It’s a given that markets change quickly and without notice. Research becomes a "dashboard" that keeps you posted about what the market is doing—and how you are matching up to the market.
If you know what's going on, you know what it takes to leverage your strengths against the market's needs. The temptation is to "do what you used to do" and "thinking that you already know all you need to know." Now, in the 21st century, "assuming" is way too expensive—not to mention very risky.
Here are some recent case histories that illustrate the tangible value of research:
Learn how your customers and non-customers rate you versus the competition in key areas. [see example study]
Discrete market demographics, lifestyles, bank product usage potential and geographic location. [see example study]
Find out whether or not your employees are on-board. [see example study]
Segment customers into lifestyle groups and compare them to national banking peer groups. Match up your key segments to your products. Identify specific opportunities (and risks.) [see example study]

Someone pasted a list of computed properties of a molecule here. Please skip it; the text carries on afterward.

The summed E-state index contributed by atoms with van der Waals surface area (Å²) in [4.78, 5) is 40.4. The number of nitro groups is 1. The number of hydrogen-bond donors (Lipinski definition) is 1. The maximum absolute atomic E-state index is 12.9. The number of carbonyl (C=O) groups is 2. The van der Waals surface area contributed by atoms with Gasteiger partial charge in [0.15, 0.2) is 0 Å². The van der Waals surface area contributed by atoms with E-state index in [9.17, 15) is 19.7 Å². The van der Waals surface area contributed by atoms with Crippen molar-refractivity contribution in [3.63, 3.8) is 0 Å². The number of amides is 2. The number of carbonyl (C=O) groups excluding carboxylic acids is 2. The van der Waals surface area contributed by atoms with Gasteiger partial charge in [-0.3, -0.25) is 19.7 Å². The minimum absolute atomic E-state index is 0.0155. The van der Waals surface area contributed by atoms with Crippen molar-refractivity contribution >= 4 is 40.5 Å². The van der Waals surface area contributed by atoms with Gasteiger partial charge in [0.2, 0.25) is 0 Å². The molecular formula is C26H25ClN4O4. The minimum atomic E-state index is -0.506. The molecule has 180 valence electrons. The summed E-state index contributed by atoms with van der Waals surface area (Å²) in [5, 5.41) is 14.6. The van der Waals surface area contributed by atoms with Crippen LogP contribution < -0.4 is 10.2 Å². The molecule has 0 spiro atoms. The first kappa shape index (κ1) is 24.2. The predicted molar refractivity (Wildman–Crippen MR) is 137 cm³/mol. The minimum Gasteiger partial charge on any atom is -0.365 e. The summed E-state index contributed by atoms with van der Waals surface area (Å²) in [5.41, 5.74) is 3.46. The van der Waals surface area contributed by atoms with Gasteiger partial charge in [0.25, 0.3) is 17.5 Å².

Where are your customers geographically? How are they grouped to your offices? [see example study]
Get the answers to important questions. How well are you penetrating key loan and deposit markets? How much effect does current product pricing and product attributes have? What changes in products should you make? [see example study]
Learn how to make your marketing dollars work harder. What is the most cost-effective way to reach your customers? How much is each media campaign actually worth? What kind of ROI can you expect? [see example study]
CSS can tell you what’s happening in your offices. Once banks grow to having more than three or four offices, it is very difficult to have a good grasp of the customer—to really know how they are being treated and their attitude about the bank—unless there is a well-designed and functioning CSS operation. An added benefit: measure the effectiveness of your training and skill development program(s.) Learn how customers (and prospects) rate you in real-world comparison to your competition. [see example study]